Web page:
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Hidden in the water

A child’s quick eyes and soft footfall helped her catch (and release) this American toad at Big Rock Park.

In May, the final 2023 spring foray lead by biologist Nicole Palenski Lander and chemist Cathy Haustein ventured forth into Big Rock Park. The group looked for the hidden treasure of reptiles and amphibians and tested the water in the park along the way. None of the adults in the cheerful assembly saw a snake, salamander, frog, or toad that day but a child, looking independently, caught the American toad shown above.

Leopard frogs are experts at hiding. According to biologist Lander, “The best way to find a frog is to be still and listen. We may have just missed them as they like to hide. But the challenge of finding them makes it fun to go back again and see what you may find the next time!”

The timing for coming upon a snake wasn’t quite right either—they come out in the afternoon, especially when sunny, to bask after eating. The sun helps them digest their meals! This expedition began in the morning, when snakes are hunting.

The group turned their attention to something frequently on the minds of Iowans--water quality.

Water is one of an ecosystem’s greatest treasures. Local children wade in the water at Big Rock Park, and it provides a habitat for aquatic species. In many cases, an urban park such as ours provides a source of clean water, acting as a purifier for various lawn chemicals which might drain into the watershed.

According to the Big Rock Park Master Plan 2000, prepared by Dunbar/Jones Partnership, the water in Big Rock Park comes from Thunder Creek and other tributaries.

The park is accessed by a gravel driveway and a little used road going to a former sewer plant in the northeast section of the park. The water flows mainly from the south and west of Pella, moving northeast. Runoff from Pella (to the south of the creek) is sent on to the creek.

According to Jeanette Vaughn, Pella’s Community Services Director, storm water run-off along with run-off from nearby homes and farms contribute to the water in the creek. With the drought, she assumes that much of what has been observed in the creek comes from storm water since yards and fields will rapidly soak up rainfall.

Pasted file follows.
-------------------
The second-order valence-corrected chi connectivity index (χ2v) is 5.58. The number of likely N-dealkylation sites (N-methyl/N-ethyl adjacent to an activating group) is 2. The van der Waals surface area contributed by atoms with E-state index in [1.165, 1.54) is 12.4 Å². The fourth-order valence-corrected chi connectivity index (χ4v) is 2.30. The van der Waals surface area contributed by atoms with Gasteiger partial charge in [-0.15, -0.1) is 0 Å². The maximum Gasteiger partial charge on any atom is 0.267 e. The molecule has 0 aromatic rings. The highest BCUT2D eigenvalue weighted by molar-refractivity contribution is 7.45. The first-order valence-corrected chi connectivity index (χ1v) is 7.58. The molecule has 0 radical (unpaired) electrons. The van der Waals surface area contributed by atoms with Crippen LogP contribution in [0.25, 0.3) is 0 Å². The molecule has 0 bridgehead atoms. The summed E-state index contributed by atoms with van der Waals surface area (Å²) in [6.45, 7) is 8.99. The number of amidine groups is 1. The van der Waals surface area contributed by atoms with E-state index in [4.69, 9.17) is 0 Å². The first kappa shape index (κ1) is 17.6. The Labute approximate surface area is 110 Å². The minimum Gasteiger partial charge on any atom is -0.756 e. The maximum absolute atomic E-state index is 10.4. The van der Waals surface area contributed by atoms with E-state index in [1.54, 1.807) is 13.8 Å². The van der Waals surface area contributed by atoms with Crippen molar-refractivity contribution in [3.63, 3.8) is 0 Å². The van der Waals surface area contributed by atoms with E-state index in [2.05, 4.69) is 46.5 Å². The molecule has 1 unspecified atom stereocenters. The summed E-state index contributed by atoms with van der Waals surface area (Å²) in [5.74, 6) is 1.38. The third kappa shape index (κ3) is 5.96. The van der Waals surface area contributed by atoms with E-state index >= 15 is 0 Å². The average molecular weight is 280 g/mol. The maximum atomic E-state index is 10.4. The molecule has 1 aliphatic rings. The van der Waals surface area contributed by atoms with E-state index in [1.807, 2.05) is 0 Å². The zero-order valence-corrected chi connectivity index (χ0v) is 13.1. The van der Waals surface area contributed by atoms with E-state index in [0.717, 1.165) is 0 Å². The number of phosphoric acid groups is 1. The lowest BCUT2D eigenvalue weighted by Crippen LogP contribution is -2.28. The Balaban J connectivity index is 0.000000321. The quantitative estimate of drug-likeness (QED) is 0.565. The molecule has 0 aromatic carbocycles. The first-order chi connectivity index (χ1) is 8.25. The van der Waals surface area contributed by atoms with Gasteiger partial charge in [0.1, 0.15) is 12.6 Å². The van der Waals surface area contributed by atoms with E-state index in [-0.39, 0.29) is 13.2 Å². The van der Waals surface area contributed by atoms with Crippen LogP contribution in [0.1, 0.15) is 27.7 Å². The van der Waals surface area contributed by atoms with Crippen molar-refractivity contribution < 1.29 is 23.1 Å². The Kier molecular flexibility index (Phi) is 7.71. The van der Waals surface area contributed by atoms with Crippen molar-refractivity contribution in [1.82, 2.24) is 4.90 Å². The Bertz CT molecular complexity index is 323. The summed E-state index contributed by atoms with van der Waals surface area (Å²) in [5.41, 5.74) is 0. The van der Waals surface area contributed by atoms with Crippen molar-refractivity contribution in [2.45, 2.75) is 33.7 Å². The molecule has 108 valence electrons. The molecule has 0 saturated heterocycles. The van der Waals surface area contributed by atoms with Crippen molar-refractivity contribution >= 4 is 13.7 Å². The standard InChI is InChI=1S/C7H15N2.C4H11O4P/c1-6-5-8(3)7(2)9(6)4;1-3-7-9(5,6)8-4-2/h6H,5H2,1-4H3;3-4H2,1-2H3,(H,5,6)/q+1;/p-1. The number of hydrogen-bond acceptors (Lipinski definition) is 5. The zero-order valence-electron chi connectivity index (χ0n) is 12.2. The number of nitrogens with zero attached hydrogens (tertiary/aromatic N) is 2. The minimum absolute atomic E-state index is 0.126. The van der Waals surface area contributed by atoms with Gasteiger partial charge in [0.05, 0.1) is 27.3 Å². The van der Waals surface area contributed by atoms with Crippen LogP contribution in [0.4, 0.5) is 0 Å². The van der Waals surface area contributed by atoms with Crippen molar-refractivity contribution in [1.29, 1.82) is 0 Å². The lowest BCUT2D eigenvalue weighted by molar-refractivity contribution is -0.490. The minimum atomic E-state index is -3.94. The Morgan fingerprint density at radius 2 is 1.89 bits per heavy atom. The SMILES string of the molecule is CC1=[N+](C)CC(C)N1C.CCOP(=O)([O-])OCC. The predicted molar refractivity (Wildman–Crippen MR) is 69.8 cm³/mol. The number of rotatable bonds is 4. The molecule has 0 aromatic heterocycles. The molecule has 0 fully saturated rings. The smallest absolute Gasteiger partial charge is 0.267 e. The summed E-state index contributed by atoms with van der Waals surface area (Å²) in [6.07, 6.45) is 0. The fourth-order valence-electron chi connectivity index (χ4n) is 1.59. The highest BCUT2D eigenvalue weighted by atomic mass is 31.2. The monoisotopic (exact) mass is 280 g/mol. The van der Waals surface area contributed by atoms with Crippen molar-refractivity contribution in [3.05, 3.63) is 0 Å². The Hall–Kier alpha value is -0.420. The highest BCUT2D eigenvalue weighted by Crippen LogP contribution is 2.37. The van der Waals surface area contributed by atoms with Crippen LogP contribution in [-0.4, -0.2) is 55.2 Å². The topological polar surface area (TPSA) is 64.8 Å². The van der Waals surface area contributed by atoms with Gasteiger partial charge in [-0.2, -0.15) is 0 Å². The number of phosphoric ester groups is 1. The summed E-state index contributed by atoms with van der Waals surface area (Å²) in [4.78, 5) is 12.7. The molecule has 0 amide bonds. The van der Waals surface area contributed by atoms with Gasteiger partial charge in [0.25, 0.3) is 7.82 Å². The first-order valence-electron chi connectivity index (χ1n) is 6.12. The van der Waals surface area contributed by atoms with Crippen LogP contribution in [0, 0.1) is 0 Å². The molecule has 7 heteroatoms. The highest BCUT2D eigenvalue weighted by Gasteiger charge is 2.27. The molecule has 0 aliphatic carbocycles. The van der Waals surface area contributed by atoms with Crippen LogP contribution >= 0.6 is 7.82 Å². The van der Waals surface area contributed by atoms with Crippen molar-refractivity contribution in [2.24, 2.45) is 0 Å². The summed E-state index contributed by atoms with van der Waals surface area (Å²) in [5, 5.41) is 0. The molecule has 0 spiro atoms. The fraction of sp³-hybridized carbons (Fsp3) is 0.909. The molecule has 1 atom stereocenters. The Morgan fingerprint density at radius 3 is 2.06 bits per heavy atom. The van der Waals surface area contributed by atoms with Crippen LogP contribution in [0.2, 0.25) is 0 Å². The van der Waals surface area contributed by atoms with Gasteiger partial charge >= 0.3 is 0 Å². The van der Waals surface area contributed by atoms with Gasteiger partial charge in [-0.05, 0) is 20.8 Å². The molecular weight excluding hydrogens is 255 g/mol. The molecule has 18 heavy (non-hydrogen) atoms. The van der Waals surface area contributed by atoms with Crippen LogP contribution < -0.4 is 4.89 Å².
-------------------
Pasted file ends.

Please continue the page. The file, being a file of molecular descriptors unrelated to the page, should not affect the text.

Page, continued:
What did the group find?

An overall measurement of what’s in the water, both good and bad, is the amount of Total Dissolved Solids. This test, done using a handheld meter, measures dissolved substances in water, particularly dissolved minerals. It doesn’t distinguish between healthy and unhealthy substances. Big Rock Park water has a variable concentration of dissolved solids as would be found in hard water or average tap water. The TDS levels were around 200 parts per million,, as measured with a handheld meter, as shown below.

Several tests were done using indicator paper and these found traces of fertilizer in the creek.

Nitrite and Nitrate come from fertilizers , decaying plants, and sewage/manure. They can stimulate the growth of bacteria and algae and cause harm to human health, including cancer and problems with oxygenation of blood, blue baby syndrome, shortness of breath, nausea, dizziness. These pollutants were found primarily near the entrance to the park.

Phosphate is a nutrient which encourages algae growth and is introduced from fertilizer. 0.005 ppm or less is considered healthy. Phosphate was measured with indicator paper. Phosphate pollution was found. Phosphate is a sign of “unbalanced agriculture” and can decrease the oxygen levels in water. This was significant at the entrance on May 20, 2023 and found throughout the park’s water.

Big Rock Park water showed signs of lead contamination, most likely from corroded leaky plumbing. Denny Buyert of the City of Pella says that lead is ubiquitous in our area and can come from old service lines to older homes in Pella, lead paint, and even car batteries that have been improperly disposed of, for example, tossed in a ditch. Politicians make fun of scientists who recommend that smaller bodies of water be regulated but unscrupulous people can and do toss dangerous things into ditches and puddles. Lead was found throughout the park water, especially at the site nearest to the Big Rock, the water coming from the south and west, from Pella.

Dissolved oxygen levels, needed for aquatic animal life, were healthy at all points along the creek except the entrance, where organic matter accumulates at the entrance because of restricted water flow. The dissolved oxygen probe found the levels at the entrance were okay for life but would not encourage spawning of fish. Oxygen is introduced into water by turbulence such as rushing over barriers. Stagnation, dead matter, and heat all reduce the oxygen and can result in fish kills.

Surprisingly, pesticides were not found in the water. There was perhaps a trace near the site closest to the rock, as shown by a paper indicator test.

Water testing products have gone mainstream in the last few years. They are readily available for sale and are portable and easy to use.

Even kids can test water! These boys are showing some of the tools needed to test water at the park.

In summary, Big Rock Park Creek is affected strongly by the surrounding community of Pella. What goes on lawns and roads tends to show up in the surface water. Yes, for now, the park water can handle and recover from Pella’s storm water run-off.. But people of Pella should show it some love! Do you really need all of that lawn fertilizer?

Water is a critical resource and we need to take care of it and appreciate it, before it becomes harder to find than a Leopard frog in the park.

The Friends of Big Rock Park is grateful for a supporting grant from the Pella Community Foundation and the Marion County Community Foundation


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